Access to cooking facilities is particularly important to families relying on food banks as they cannot afford ready-made meals. One woman featured in the report, who lived with her 11-year-old son, was reduced to boiling eggs in a kettle in her room.

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Families were often exposed to potentially dangerous situations.

One mother and four children were placed in a room in a homeless hostel immediately next to a man with alcoholism who regularly left vomit and blood in the bathroom.

Another woman’s daughter became ill from eating food contaminated by leaking toilet water and had to be taken to hospital in an ambulance.

There are currently no procedures in place to prevent a family from being placed in accommodation with a person who has a violent criminal record. Some of the families in the report had to share with aggressive men and there were cases of sexual assault.

Around half the families surveyed were housed in B&Bs. According to government statistics, 2,570 families in England were living in B&Bs in March 2015.  Of those, 920 families had lived there for more than six weeks. However under homelessness law, B&B accommodation is deemed unsuitable for families with children and pregnant women.

One 13-year-old boy lived with his mother who had multiple health problems and suffered from depression. He sent a message to his caseworker saying “My mother is crying. I don’t know what to do. We’re sleeping in the hotel, the room is quite small, no shower, no toilet, no kitchen, no breakfast, just one room with lots of stuff, this is harder than last time. My mum is getting weak”.

The study found that local authorities are neglecting to use the power available to them either to ensure basic standards are met or to force landlords to rectify problems.

One family support worker described a case where a woman was bathing her children when a large chunk of the bedroom roof fell in. The landlord failed to act and she was unable to get through to her local authority. She and the children had to live amongst rubble and dust for days before they were eventually moved.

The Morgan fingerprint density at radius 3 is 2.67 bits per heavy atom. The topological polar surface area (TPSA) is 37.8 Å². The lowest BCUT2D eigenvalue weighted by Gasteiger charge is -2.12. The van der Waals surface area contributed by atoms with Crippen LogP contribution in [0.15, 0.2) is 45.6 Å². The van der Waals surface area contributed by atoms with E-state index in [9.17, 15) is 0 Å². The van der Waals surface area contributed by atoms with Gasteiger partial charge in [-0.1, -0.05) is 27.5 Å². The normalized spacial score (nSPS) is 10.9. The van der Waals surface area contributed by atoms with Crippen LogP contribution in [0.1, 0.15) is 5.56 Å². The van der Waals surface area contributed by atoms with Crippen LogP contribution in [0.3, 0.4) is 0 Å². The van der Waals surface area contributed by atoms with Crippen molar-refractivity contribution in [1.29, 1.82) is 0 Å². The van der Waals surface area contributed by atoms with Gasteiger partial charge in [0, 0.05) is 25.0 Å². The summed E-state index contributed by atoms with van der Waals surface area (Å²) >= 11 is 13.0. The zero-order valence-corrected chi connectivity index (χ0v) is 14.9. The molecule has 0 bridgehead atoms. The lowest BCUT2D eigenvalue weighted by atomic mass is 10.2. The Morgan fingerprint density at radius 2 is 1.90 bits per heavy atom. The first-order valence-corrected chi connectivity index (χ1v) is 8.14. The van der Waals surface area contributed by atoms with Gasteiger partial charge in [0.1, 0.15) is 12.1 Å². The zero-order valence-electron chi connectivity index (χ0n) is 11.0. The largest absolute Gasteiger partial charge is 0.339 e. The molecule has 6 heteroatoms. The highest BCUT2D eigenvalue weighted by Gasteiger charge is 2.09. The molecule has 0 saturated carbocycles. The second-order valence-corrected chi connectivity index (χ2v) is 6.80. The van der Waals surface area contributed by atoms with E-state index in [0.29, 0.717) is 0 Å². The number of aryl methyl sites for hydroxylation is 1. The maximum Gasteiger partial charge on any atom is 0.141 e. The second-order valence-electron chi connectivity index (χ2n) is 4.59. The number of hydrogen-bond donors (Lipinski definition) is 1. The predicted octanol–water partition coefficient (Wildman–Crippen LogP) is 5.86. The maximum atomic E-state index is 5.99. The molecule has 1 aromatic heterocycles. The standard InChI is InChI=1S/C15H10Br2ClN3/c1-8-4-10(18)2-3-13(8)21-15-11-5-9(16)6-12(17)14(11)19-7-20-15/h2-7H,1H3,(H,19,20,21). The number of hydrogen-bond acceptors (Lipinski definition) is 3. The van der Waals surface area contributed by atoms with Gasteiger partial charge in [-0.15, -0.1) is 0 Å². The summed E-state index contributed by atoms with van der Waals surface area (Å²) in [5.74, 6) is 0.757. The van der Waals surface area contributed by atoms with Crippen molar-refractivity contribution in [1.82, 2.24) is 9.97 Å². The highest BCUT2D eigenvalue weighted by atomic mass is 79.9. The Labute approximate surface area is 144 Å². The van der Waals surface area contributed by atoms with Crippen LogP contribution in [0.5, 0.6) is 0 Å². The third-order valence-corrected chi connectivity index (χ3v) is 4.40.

So why are some local authorities failing in their duty to provide for these families? The report says there is little guidance on how to assess eligibility for support or how much support to provide. Cuts in funding from central government have added to the pressure.  And although many of the families are legally entitled to remain in the country, they may be seen as ‘undeserving’.

The report concludes that children’s services are failing children who should be protected from harm. It says the poor state of their accommodation is affecting their health, their development and their life chances and it calls for an urgent review into the accommodation and support provided to these families.

The families who feature in this report may have experienced traumas in their countries of origin, compounded by abusive relationships or homelessness. Some of the children have had to move from house to house and school to school, while living with fragile mothers who may suffer from depression.

A home is more than bricks and mortar.  It provides a sense of security, of identity and well-being. These children, left to cope with appalling living conditions and unbearable levels of stress, are being failed by local authorities that have a duty to protect them.

‘A Place to Call Home: a report into the standard of housing provided to children in need in London’ by Charlotte Threipland was published by the Hackney Community Law Centre and Hackney Migrant Centre.